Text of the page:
Monetization (Pt 2): Photography And The Art Market with Francki Burger

I decided to start this monetization series as a quest to help young up-and-coming artists like myself to better understand the creative industry. The series started with Modise A. Sepeng who has found a way to urn his “curiosity” into a viable source of income and business. This post is a continuation of the series.


I met up with Francki Burger at Speke, the photographic arm of the CIRCA, where she has helped curate work by photographers such as Hentie Van Der Merwe. Francki is not only curates but she also teaches fashion photography with Lisof and the fine art honors students at TUT. Her experience in photography spans across all genres ” from working with the press, commercial photography, fine art photography, I have seen work in all disciplines of the medium” she adds. We discussed her relationship with the Speke and the importance of understanding the art market as artists and this is how the conversation went…



Shots011: Who is Francki Burger?


FB: Francki Burger is a passionate photographer. I have been doing photography for a very long time, from working with the press, commercial photography, fine art photography. I have seen work in all disciplines of the medium. I am also a teacher at Lisof which is a small fashion photography school and at The Tshwane University of Technology teaching the honors students.


Shots011: What is the relation between you and CIRCA?


FB: There aren’t a lot of photography spaces in Johannesburg. We wanted to create a space that will be solely for photography. The relationship started like that and I helped curate a few shows from up-and-coming photographers. We try as much as we can to keep this space purely for photography and we host shows like the one showing now.


Shots011: How important is it for artists to understand the art market?


FB: I think it is very important, especially in South Africa because it’s hard. It’s hard selling photography. The South African audience is not well-educated on a) how to appreciate and view photography, and b) why to buy it. It is important for photographers to learn the ins and outs of the art market but more importantly where they can get exposure. In countries such as America, they teach their photography students marketing skills and that becomes a huge part of a process and that helps.


©Katlego K Tshuma



Shots011: Why is there such a huge disparity between the really successful artist and the number of struggling ones?


FB: There is not a huge amount of photographers who are doing well, there is maybe less than ten. They come from our complex history and either documented the apartheid era in a different way and kept on working. They have been around for longer and that’s why.


There is not a huge amount of young photographers making it but slowly we are seeing a number of young photographers breaking through. Photographers such as Lebogang Kganye, she did well at the Bamako Biennale. Zanele Muholi, she might not have been around as long as David Goldblatt, but she is doing very well.



© Zanele Muholi, Thulani II (Parktown), 2015
© Zanele Muholi, Thulani II (Parktown), 2015



Lebohang Kganye, The Pied Piper 2013
© Lebohang Kganye, The Pied Piper 2013



Shots011: If there is one thing you wished you knew at the start of your career what would it be?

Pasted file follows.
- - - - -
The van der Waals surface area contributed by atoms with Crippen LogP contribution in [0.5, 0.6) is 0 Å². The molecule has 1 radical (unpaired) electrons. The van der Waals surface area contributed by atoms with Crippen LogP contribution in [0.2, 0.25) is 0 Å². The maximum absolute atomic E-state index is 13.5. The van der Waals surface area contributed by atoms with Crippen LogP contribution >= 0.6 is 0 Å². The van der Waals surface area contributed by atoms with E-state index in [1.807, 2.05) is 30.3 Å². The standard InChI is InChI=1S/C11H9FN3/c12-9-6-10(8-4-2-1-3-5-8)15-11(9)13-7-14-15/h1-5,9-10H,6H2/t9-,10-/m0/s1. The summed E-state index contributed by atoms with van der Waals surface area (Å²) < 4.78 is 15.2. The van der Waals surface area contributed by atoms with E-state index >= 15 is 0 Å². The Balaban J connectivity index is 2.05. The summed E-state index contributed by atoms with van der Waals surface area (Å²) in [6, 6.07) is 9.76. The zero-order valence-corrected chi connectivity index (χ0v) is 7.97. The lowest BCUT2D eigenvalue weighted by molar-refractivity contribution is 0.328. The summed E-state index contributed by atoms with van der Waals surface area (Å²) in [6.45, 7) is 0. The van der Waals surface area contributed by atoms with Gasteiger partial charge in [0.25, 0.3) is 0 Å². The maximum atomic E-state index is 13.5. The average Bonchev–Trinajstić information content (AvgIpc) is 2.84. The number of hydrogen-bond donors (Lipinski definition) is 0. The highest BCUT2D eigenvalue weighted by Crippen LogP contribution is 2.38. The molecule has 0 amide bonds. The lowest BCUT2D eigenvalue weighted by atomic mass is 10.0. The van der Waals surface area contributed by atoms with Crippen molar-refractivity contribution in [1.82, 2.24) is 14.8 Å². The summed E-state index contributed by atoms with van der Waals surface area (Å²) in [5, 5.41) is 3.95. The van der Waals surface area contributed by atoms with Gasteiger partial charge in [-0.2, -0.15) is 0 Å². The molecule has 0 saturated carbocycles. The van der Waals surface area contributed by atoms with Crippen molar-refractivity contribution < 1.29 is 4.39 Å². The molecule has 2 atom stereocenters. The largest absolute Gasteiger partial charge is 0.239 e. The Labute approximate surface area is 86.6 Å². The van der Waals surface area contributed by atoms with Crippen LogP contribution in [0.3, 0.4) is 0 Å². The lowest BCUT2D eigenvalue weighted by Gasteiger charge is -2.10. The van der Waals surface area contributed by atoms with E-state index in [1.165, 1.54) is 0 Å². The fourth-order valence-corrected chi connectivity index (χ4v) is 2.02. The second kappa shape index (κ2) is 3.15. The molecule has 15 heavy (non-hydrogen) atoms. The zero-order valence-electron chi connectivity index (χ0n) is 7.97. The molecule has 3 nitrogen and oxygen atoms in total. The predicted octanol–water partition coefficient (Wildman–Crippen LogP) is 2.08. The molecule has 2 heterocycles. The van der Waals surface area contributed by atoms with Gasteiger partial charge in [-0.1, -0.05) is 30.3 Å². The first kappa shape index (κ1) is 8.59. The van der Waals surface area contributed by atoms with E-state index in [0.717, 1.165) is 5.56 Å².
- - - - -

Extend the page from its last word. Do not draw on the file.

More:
FB: Know your medium! I see a lot of photographers who kind of know how the camera works but aren’t so sure. They go out and shoot, but they are never in control of the camera. It’s like someone painting with oil and they don’t know what the oil paint is going to look like on the canvas, it makes it very hard. Once you know the medium you can then become creative.


Read! You need to read a lot! Art history, the history of photography and how has it progressed throughout the years. Learning the theory around photography is very important and that helps grow your interest in the medium.


© Katlego K Tshuma


Shots011: Who has been your greatest influence?


FB: A lot of things! A lot of fine art, Anselm Keifer and a lot of German expressionists, I find that a lot of their landscapes resonate with the South African history. The South African landscape fascinates me because it is filled with so much blood. As South Africans we have such a huge connection to our landscape.


Shots011: Are there any contemporary artist who have work you admire?


FB: I like the work of Jo Ractliffe. Hassan Husein, its documentary but pushes it a bit further conceptually.


Then there is a lot of fine art work that I like, like Minnette Vari who uses photography and video in her work. There’s quite a lot.



These 10 questions originally came from a French series, “Bouillon des Culture” hosted by Bernard Pivot. They’re better known as the questions that James Lipton asks every guest at the end of “Inside the Actor’s Studio”.  Their addition to this questionnaire is to get to know a bit more about Jonathan the person, instead of the artist, a bit more about Jonathan outside of photography.


What is your favourite word?



What is your least favourite word?

I can’t do it.


What turns you on creatively?

Seeing an inspiring exhibition.


What turns you off?

A lack of enthusiasm


What is your favourite curse word?



What sound or noise do you love?

An Aeroplane taking off.


What sound or noise do you hate?

Thunder when I have a picnic outside.


What profession other than your own would you like to attempt?

I would actually love being the MC at a circus.


What profession would you not like to do?

Anything in an office.


If Heaven exists, what would you like to hear God say when you arrive at the Pearly Gates?

You made beautiful work, welcome!

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